Sunday, January 25, 2009



"BREAK IT DOWN AGAIN"
- Hit single from Tears for Fears 1993 album Elemental


PROJECTION: SAT JAN 24 - 8:45 PM. Next week's winter weather event is looking more certain as a widespread Mid-Atlantic snowfall followed by a period of freezing rain and some rain. Wednesday and Thursday remain at risk for disruption to school and commuter schedules. Little or no risk of disruption is likely for Monday, Tuesday or Friday. The map above shows the current GFS projection for 1PM Tuesday 1/27. SUNDAY 1/25 update: Our winter storm potential outlined since last Wednesday remains on track. The links you can follow today to monitor forecasts include the Baltimore/DC NWS discussion, the HPC's surface low track, current 5-day QPF map, US Hazards Assessment, short range analysis, heavy snow/ice discussion, of course the NAO index, and if you're really ambitious, the Numerical Model suite. I am away from the computer until at 3PM, so keep an eye on things for me!

PRELIMINARY TIMELINE: (some of you get thrilling little goosebumps when this section appears, don't you?) This section is refined until 24 hours before the event, followed by the "storm grade" section of predicted accumulations for observable locations. I advance to this level when a high probability exists of measurable wintry precipitation. The geographical range of this projection is from Martinsburg, WV south to Washington, DC north to Elkton, MD


TUE 1/27: (Sun AM comment) As evidenced by this HPC-manipulated map called the QPF 5-day, you can plainly see the anticipated liquid equivalents are getting more juicy with time. Clouds increase throughout the day, with light snow arriving in western MD counties by 1PM and Baltimore-Washington metro by 4PM. View the current GFS map for 1pm Tuesday. Actual time of onset will be tough to pin down, as evaporative cooling is likely to produce the reviled "virga" effect, and could delay arrival of accumulating snow until the evening rush hour. This onset timing will be closely monitored for signs of acceleration that would unexpectedly impact schools Tuesday causing early dismissals. At present that does not look likely, but there are signs this troubling development may have some credence.

WED 1/28: Light snow overnight Tuesday (shown on the GFS map for 1AM Wed) will continue into the early-morning hours Wednesday, but begin mixing with freezing rain around mid-day, and taper off as a period of light rain/freezing rain toward evening. This transition occurs as the first wave of weak low pressure crosses southern Maryland. Placement of a high pressure center in the Northeast in conjunction with how close the primary surface low tracks toward MD-VA will determine how long frozen precip holds. If the primary storm strengthens on it's approach, yet remains south of DC, it may be able to draw in colder air, and areas north of DC would then receive mainly snow and not see much of a changeover. (shown on the GFS map for 1PM Wed)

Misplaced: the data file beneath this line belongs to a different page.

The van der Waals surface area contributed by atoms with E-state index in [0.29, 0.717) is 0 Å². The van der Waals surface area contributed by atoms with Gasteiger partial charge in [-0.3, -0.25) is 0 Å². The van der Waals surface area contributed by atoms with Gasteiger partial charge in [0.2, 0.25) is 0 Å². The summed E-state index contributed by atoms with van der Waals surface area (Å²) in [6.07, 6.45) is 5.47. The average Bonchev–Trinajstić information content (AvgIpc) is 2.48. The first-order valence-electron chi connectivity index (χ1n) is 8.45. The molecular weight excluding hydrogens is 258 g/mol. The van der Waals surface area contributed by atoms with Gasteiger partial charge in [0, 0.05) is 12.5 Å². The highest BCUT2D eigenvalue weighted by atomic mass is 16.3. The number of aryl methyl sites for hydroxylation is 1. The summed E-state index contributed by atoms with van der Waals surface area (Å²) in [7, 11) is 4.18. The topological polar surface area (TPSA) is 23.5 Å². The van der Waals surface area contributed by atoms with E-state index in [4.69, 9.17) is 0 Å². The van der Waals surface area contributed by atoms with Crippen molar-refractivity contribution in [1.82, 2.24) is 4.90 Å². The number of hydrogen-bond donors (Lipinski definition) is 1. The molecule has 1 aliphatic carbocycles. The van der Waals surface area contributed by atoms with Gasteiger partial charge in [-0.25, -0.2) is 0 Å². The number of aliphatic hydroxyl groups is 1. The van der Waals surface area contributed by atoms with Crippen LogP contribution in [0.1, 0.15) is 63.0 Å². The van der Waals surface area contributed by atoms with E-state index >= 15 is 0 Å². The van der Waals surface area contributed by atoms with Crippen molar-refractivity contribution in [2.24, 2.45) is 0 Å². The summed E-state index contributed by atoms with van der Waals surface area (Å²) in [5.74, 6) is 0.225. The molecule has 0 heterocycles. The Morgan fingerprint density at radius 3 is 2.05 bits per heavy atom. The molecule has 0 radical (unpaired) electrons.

THU 1/29: The departing storm will usher in a cold front to sweep the region by Thursday morning, as leftover precip turning to rain before ending, and returning colder temperatures late day and the possibility of icy spots for commuters overnight into Friday.

ANALYSIS AND COMMENTARY: I hope that "breaks it down" for those of you starting to plan ahead for dealing with this next winter weather event. Part of the rationale behind my forecast goes back to the ideas discussed all week. Pieces of energy ejecting out of the southwest more quickly, becoming embedded in a rapid upper level flow at the same time a dominant high pressure is pressing southeast, as evidenced by the NAO index among other climate indicators. I believe the cold air will become entrenched first, followed by moisture arrival, and expect many forecasters to revise northward their area of expected impact to include central Maryland and southern Pennsylvania. Since it's a fairly complex setup, I thought today's title song (available from youtube) best fits the situation, and the lyrics are a perfect way to conclude :

"Break it down again - so those are my dreams - and these are my eyes - Stand tall like a man - Head a strong like a horse - When it's all mixed up - Better break it down - In the world of secrets - In the world of sound - It's in the way you're always hiding from the light - See for yourself you have been sitting on a time bomb - No revolution maybe someone somewhere else - Could show you something new about you and your inner song - And all the love and all the love in the world - Won't stop the rain from falling." (Note: I hope the last line was not an unintentional omen, as I know some of our alert readers are going to latch on to that and say, "see--- it's already foretold in the song." ;-)


5 DAY BULLS EYE? WE SHALL SEE.


UPDATE: SAT JAN 24 - 4:45 PM. This map was sent by an alert reader, and it is an indication of what some computer models are seeing for the Mid-Atlantic for the middle of next week. While I'd like to get excited about this map, my inner adult reminds me it is not desirable to be in the bullseye 5 days out if you are counting on snow. For now, I agree on the moisture amount, ranging near 1.00 liquid equivalent, but as the Sterling VA NWS is already hinting, this event may end as mixed precip overall (as in sleet/freezing rain) then purely snow. That's a position I adopted from the beginning. I still assert that while much of the Mid-Atlantic sees snow, amounts should be light and short-lived, with warmer air intruding into a cold air damming setup by Wednesday leading to a possible icy travel situation Tuesday night to Thursday morning. Additional graphics and supporting links will be added as time permits.

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